NOTE: I'll be posting a full review of my HP x2 Detachable 10-p010nr, the latest incarnation of that company's 10” 2-in-1 device shortly. Please watch this space.

Friday, January 8, 2016

Goodbye, Debian 8.1

Goodbye, Debian 8.1 (Jessie). I tried the distro for several months because RHEL clones (Springdale Linux and CentOS, both 7.0 and 7.1) didn't like my legacy nVidia GeForce 6150 SE in this old desktop and it was a pain to fix that. The system still is good enough to do all the work I need to do and performs reasonably well. Debian seemed like a reasonable alternative. I chose to install it with LXDE as the desktop environment which is lightweight and ideal for old systems.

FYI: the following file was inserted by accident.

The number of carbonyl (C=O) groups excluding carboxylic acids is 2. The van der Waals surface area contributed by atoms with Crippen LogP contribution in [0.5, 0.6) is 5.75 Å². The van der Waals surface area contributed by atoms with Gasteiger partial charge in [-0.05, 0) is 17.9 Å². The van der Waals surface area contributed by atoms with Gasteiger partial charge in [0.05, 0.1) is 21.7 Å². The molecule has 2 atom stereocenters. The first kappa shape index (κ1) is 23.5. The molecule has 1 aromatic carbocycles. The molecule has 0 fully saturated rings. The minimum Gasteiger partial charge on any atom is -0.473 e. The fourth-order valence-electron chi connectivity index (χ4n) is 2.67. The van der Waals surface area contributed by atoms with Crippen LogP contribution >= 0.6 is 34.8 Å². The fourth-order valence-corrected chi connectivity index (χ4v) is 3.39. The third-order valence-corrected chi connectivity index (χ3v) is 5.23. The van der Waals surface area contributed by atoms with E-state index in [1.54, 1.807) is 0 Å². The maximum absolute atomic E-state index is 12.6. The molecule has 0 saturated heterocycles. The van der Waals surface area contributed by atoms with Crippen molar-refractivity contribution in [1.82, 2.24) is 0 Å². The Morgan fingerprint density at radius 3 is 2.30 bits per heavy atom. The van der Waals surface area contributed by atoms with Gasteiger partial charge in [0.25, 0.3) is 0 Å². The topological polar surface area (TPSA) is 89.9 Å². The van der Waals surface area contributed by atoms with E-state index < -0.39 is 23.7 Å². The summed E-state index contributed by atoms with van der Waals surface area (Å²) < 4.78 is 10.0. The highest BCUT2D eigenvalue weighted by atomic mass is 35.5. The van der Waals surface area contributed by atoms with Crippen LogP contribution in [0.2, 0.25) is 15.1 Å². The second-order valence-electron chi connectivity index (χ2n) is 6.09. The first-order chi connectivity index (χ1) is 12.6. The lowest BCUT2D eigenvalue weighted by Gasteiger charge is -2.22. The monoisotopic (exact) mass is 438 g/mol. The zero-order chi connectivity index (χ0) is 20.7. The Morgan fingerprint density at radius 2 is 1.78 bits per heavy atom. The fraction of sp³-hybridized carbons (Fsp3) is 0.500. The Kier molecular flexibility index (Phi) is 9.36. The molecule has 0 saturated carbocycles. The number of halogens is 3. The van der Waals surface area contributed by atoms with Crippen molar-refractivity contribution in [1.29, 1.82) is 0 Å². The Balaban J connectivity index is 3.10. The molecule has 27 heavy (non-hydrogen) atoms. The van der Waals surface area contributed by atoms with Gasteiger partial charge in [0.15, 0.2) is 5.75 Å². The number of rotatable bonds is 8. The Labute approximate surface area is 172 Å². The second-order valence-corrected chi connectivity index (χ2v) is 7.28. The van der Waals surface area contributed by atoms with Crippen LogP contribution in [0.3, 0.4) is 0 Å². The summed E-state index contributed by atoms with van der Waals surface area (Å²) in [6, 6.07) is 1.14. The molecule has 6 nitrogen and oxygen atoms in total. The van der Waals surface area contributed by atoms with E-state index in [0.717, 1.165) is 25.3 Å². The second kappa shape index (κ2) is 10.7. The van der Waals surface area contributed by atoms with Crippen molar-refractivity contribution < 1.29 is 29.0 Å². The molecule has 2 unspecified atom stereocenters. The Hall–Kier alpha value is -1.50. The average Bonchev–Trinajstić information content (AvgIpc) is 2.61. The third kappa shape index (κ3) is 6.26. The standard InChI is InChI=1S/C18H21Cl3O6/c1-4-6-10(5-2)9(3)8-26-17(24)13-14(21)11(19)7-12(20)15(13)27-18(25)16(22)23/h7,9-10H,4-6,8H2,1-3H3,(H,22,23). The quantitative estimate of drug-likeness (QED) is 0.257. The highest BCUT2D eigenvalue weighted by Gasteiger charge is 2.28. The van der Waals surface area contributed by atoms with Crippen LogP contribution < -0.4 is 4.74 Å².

First, Iceweasel is not simply Firefox with the branding stripped out as is often claimed. It slows down, takes all the system resources and locks for anywhere from a few seconds to almost a minute on many websites and does this repeatedly. It did it across multiple versions. Firefox simply works without this nonsense. Of course, I can use genuine Mozilla Firefox on Debian, but only outside their package management system unless I build and maintain packages myself. Yes, other browsers offer better performance on Debian, but for some sites Firefox is my preference and sometimes I really need to test in Firefox.